Organizations create a huge amount of data and it's growing. Not all data are equal. As with any type of information, data must be organized to be meaningful and useful. Data Catalog unifies technical metadata from different data systems and organizes them by business domain context.
Data Catalog establishes a knowledge baseline that educates data stakeholders on:
Data Catalog classifies data into data domains. It orients business users with a frame of reference on data context, data provenance, data relationship, and data usage. Data Catalog allows users to search data across multiple data systems and user-generated data sets to improve data reusability. With documented business knowledge and intended usage, Data Catalog can be the coach that trains users on data standards and consistent data practices.
By embedding a data dictionary within the analytics user experience, Data Catalog can put data knowledge at the fingertips of a business analyst. This closes the knowledge gaps between data engineering and business and empowers data translators to train and support analytics users at scale.
Data Catalog can equalize data knowledge between business and IT. By closing the data production and consumption loop, it gives business teams a perspective on how data are propagated. Systematic data lineage connects disparate systems and helps business and IT visualize the complexity of enterprise data architecture and the cost of data cleansing.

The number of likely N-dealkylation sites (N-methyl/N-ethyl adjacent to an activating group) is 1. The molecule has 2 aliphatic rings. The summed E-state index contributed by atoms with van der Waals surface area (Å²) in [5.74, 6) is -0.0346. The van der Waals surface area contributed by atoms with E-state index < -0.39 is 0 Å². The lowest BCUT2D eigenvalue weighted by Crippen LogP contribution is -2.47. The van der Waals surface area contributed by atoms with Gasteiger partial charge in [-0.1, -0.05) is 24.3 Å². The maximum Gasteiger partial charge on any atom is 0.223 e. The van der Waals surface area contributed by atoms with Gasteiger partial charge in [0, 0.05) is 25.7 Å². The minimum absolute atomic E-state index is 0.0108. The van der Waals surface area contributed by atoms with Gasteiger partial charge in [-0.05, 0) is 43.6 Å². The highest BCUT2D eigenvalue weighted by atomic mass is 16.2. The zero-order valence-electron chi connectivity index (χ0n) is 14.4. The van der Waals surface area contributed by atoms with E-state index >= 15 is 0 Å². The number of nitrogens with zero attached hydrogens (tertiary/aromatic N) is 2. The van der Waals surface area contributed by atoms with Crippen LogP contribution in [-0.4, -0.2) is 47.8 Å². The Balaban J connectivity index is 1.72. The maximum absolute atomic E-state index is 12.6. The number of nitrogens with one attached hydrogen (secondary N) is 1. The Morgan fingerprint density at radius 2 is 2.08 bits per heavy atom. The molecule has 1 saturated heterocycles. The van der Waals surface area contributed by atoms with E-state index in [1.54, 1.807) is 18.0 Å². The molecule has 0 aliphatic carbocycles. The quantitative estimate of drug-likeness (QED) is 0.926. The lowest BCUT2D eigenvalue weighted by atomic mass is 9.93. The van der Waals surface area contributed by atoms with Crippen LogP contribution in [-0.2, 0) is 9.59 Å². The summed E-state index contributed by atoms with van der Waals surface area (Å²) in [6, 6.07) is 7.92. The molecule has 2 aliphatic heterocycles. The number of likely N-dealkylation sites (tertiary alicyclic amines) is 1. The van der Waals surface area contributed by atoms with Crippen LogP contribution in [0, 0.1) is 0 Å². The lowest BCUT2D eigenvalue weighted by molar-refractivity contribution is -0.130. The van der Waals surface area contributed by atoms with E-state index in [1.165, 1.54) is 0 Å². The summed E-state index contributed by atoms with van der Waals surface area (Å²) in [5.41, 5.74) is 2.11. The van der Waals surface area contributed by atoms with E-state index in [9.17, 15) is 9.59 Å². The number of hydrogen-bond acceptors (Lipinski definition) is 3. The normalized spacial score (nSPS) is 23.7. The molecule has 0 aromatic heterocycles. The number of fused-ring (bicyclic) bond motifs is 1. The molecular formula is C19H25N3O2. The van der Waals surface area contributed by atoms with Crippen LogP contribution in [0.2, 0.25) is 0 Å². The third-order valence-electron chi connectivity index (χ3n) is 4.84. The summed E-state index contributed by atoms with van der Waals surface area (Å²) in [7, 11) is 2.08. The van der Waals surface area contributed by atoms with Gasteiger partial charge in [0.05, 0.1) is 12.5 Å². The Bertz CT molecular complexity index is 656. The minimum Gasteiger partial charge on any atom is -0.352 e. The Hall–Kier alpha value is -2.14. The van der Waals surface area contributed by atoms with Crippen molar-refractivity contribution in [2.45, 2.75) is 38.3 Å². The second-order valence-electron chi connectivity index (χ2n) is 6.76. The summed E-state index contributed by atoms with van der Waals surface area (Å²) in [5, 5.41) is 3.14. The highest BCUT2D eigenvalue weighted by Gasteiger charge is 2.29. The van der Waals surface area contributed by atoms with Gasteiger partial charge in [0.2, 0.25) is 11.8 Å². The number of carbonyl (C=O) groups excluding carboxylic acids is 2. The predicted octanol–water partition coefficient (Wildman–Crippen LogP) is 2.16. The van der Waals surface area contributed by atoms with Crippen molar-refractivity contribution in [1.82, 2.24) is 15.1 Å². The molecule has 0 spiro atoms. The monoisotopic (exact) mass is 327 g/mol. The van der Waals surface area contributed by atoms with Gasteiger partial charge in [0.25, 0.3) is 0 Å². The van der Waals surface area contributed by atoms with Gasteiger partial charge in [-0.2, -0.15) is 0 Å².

By removing the language barrier, Data Catalog helps forge a close partnership between business and IT so that business users understand the entire data life-cycle from data gathering to analysis to data science projects. This ensures data consumption and data quality are a forethought in application designs and that analytics are built with an enterprise viewpoint. By visualizing system lineage across BI, data warehouse, and data lake, Data Catalog helps data engineers collaborate better on data standards and reduce unnecessary data cleansing. This helps data teams deliver consistent data that are ready for analysis and data science projects.
Everyone touches data but few own the data elephant in the room. To create value from data, business and IT teams must communicate in a common vernacular that bridges data, technology, and organization silos. By unifying technical metadata with business knowledge and context, and linking data dependencies across different systems, Data Catalog provides a tool that equalizes data knowledge and improves data usage and data quality within an organization. This is the building block of a data-driven organization.
Ling Xiang is a product leader in Big Data & AI at Oracle. Making data analytics simple and intelligent is her passion. Ling has MBA from MIT Sloan School of Management and MS in Information System Management from Bentley University.